March Madness: Wasteful Budget Delays Continue to Threaten Your Pay, Benefits

March Madness: Wasteful Budget Delays Continue to Threaten Your Pay, Benefits
Rudy Sulgan/Getty Images

The ongoing battle to pass a timely budget – one that would fund the all-volunteer force and provide the service-earned benefits championed by MOAA and fellow advocacy groups – hits several milestones in March, with the calendar providing a useful snapshot of the current system’s failures.


[TAKE ACTION: Ask Your Lawmakers to Pass a Budget]

  • On March 1, the first of two continuing resolutions keeping the federal government open is set to expire. If Congress does not act before this date, funds for military construction projects and VA health care and benefit programs, along with many other federal programs, will dry up.

  • On March 8, the second such resolution hits its deadline. With no congressional action, funds would run out for the rest of the federal government, to include DoD.

  • On March 11, the White House plans to publish its FY 2025 budget request, doing so more than a month after the established filing deadline (a delay that has become more common in recent years).


So, in a span of 11 days at winter’s end, Congress will face another scramble to avoid a federal shutdown connected to a budget that should have been passed six months earlier, then move onto discussing next year’s spending request from the administration … which lawmakers should have received in early February.


MOAA members have sent more than 13,000 messages to their lawmakers about the current budget cycle alone, adding their voices to our advocates on Capitol Hill who are working to improve this dysfunctional process. MOAA has engaged with both legislators and administration officials on the need to move faster and meet critical deadlines. That pressure needs to continue because of what’s at stake if these costly behaviors continue.


NDAA Delays

Without a budget, any progress made on behalf of those who serve and have served, and their families and survivors, in the annual National Defense Authorization Act (NDAA) goes unfunded. The NDAA only provides authorization for these improvements, not the money to make them a reality.


While some measures will receive funding through other means – the annual pay raise, for example – many others must wait until full budget bills take effect. This includes any new programs, which can’t begin under continuing resolutions.


[RELATED: TRICARE For Life, Star Act, Housing Help Will Anchor MOAA’s Spring Advocacy Push]


DoD Waste

While lawmakers can’t agree on a budget, there is bipartisan agreement on the billions of dollars wasted by continuing legislation.


First, misaligned funds can’t be moved into deserving programs without a full budget in place, as continuing resolutions keep the money flowing into projects earmarked for cancelation or downsizing. A full-year delay would put tens of billions of dollars into this category; the Navy’s comptroller said his service alone would see “a $26 billion hit” in misaligned funds in that instance.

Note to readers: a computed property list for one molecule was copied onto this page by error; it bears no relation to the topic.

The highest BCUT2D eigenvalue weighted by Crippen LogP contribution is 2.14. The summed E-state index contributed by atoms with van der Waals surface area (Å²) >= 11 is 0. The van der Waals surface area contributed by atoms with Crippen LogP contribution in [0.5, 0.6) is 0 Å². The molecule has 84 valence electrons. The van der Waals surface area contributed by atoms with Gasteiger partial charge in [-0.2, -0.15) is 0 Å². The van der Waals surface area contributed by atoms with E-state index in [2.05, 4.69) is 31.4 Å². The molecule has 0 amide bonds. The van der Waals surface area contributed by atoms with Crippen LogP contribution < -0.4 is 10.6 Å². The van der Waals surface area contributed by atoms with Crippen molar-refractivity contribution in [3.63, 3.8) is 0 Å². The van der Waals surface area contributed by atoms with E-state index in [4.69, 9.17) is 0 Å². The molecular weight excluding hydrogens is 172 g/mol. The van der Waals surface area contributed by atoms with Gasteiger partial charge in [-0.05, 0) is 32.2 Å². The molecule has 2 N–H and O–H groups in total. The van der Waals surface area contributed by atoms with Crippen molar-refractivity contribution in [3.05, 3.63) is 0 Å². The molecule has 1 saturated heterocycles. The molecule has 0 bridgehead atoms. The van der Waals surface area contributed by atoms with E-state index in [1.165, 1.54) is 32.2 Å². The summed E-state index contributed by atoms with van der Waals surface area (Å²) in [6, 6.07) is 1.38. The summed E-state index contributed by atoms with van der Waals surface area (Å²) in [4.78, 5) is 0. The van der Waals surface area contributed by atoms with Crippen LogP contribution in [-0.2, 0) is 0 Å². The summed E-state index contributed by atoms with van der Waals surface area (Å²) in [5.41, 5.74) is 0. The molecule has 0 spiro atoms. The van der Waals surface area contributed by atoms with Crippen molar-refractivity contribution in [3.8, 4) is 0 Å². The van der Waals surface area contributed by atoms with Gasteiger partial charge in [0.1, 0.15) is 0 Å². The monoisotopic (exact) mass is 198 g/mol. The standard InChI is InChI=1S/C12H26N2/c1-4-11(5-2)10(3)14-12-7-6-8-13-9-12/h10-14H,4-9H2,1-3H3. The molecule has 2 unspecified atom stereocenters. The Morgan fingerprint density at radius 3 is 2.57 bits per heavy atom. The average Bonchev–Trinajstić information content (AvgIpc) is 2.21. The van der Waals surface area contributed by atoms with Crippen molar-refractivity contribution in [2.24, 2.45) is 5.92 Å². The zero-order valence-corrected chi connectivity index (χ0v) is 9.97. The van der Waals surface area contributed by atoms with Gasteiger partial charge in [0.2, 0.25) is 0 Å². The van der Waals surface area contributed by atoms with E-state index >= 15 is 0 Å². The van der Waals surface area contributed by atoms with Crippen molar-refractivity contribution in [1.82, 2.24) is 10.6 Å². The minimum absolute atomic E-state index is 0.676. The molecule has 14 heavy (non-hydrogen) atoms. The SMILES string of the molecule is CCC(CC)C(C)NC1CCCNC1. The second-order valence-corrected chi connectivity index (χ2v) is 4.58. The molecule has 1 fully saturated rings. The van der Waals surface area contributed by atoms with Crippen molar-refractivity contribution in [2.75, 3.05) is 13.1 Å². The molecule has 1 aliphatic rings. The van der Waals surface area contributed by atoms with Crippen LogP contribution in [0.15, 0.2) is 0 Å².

Second, federal personnel must spend untold hours reworking budgets to accommodate these resolutions, as well as to prepare for a potential government shutdown. This staff time could be used to address the many needs of the all-volunteer force; instead, it has and will continue to be used to shuffle figures between accounts and come up with various contingency plans tied to potential congressional inaction.


Shutdown Threat

Servicemembers will report for duty even if federal funding lapses, but they’d do so without compensation – Congress has not passed pay protections for this budget cycle, as it did during previous shutdown scenarios.


And while retiree paychecks would continue for most who’ve left uniform, U.S. Public Health Service and NOAA retirees aren’t covered by the Military Retirement Fund and would not receive checks during a funding lapse.


[RELATED: MOAA's Digital Retirement Guide]


Make Your Voice Heard

Lawmakers will look to hear from their constituents during this election cycle, and MOAA members should take that opportunity to insist on changes to this broken budget process. Send a message to your legislators today through MOAA’s Legislative Action Center, and then spread the word (and the link) through your social media channels – membership isn’t required to sign up and use the service.


Thank you for your help as MOAA works to ensure these delays don’t eat away at the value of service-earned benefits or weaken the support system of the all-volunteer force. Stay up to date on other MOAA priorities via our Advocacy News page.


MOAA Fights for You

Get involved and make sure your interests are addressed.


Related Content

About the Author

Kevin Lilley
Kevin Lilley

Lilley serves as MOAA's digital content manager. His duties include producing, editing, and managing content for a variety of platforms, with a concentration on The MOAA Newsletter and Follow him on X: @KRLilley